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Can you finance closing costs into a mortgage?

The most common barrier for first-time homebuyers is not having enough money saved to qualify for a mortgage.  It’s misconception that you need a 20% down payment to purchase a home, there are various mortgage programs that have low down payment options, some as little as 3% down, and with the backing of agencies in some states, you can actually buy a home with no money down.  However, one item buyers may not be knowledgeable about is the additional costs of financing when buying a home.  Mortgage closing costs and other related fees can total as much as 5% of your purchase price, which can be more than the actual amount required for down payment!

Can you finance closing costs into the mortgage?  The short answer is no.  There are no mortgage programs that allow you to finance the closing costs, but there are ways you can structure the purchase of a home to defray your out of pocket expense.

The first option is to negotiate with the seller to have them pay your mortgage closing costs.  Let’s say you find a home listed for $300,000.  Unless you are in a very hot market, most home sellers expect to negotiate the price of the home.  While some sellers are willing to negotiate more than others, it’s safe to say, an offer that is within 95% of the asking price is going to be taken seriously.  Rather than offering 95% of the asking price, or $285,000, you might offer $290,000 and ask the seller to pay $5,000 in closing costs.  At the end of the day, the net price you’re paying and the net amount the seller profits is the same, but you have now reduced your out of pocket expense by $5,000.

Here’s how the numbers break down in the two scenarios:

Purchase price – $285,000                                        $290,000

Down Payment (3%) – $8,550                                    $8,700

Closing Costs – $5,000                                               Paid by seller

Total Money Needed – $13,550                                   $8,700

As you can see, your down payment is $150 more, but you have now reduced your out of pocket expense by $4,850.  It may be a bit confusing, but in a roundabout way, you have financed your closing costs by increasing the purchase price of the home and borrowed more money, in doing so, you have reduced the amount of out of pocket money needed to buy a home.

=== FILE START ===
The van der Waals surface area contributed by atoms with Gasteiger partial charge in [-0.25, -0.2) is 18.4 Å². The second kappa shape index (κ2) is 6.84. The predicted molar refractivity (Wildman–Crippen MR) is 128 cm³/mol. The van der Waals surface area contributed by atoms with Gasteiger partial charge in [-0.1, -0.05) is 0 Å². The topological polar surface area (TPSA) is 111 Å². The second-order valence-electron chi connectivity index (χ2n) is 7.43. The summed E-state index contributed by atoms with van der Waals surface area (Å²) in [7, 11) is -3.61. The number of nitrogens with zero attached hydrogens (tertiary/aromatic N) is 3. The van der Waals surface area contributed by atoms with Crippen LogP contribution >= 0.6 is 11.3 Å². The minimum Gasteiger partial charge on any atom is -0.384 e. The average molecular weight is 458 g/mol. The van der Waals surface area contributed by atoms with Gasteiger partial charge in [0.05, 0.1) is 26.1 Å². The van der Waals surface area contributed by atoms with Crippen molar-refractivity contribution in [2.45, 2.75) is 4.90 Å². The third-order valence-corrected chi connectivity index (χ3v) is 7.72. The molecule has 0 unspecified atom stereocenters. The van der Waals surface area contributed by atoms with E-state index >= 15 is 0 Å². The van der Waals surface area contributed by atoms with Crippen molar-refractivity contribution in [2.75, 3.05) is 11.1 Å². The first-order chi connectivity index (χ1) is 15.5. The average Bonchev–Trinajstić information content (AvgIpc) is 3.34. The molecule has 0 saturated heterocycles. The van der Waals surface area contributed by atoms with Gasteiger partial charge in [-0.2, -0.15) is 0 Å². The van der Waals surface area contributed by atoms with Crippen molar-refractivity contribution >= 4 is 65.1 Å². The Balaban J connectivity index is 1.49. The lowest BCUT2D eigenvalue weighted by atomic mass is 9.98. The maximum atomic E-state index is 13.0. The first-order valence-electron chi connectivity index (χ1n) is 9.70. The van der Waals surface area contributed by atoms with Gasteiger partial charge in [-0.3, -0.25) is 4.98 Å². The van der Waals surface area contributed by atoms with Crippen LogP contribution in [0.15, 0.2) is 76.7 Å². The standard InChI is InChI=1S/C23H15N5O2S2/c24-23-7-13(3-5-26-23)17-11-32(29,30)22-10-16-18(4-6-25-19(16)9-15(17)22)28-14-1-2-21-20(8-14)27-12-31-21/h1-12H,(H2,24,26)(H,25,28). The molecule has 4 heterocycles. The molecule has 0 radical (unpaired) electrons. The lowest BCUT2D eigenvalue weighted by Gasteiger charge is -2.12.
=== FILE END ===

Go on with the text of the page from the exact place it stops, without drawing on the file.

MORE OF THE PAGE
The second way to avoid paying mortgage closing costs out of pocket is to pay a higher interest rate and have you lender give you a credit towards closing costs.  Mortgage lenders earn their profits from the spread between what they charge you for the interest rate and the rate offered by their investors.  For example, the investor’s rate might be 4%, and the lender charges you 4.25%.  The income paid by the investor for getting the higher rate is paid to the lender., think of it as the wholesale vs. retail rate.   If the lender charges you 4.375% or 4.5% rather than 4.25%, their profit margin is higher.  Your mortgage lender can pass that extra profit margin to you by paying some or all of your closing costs.  In recent years, the additional profit margin lenders receive by charging a higher rate (called a buyup), so the profit margin is less, so this may not be the best option at this time, but if you are stretched for cash,  it is worth exploring with your lender to see how much of a credit they can give.  In this scenario, you’ll be paying more interest each month, but it’s a great way to enter the housing market if you don’t have too much money in savings.  It’s also a good way to keep some of your nest egg in reserves to fall back on if you have a financial setback, or get hit with unexpected repairs.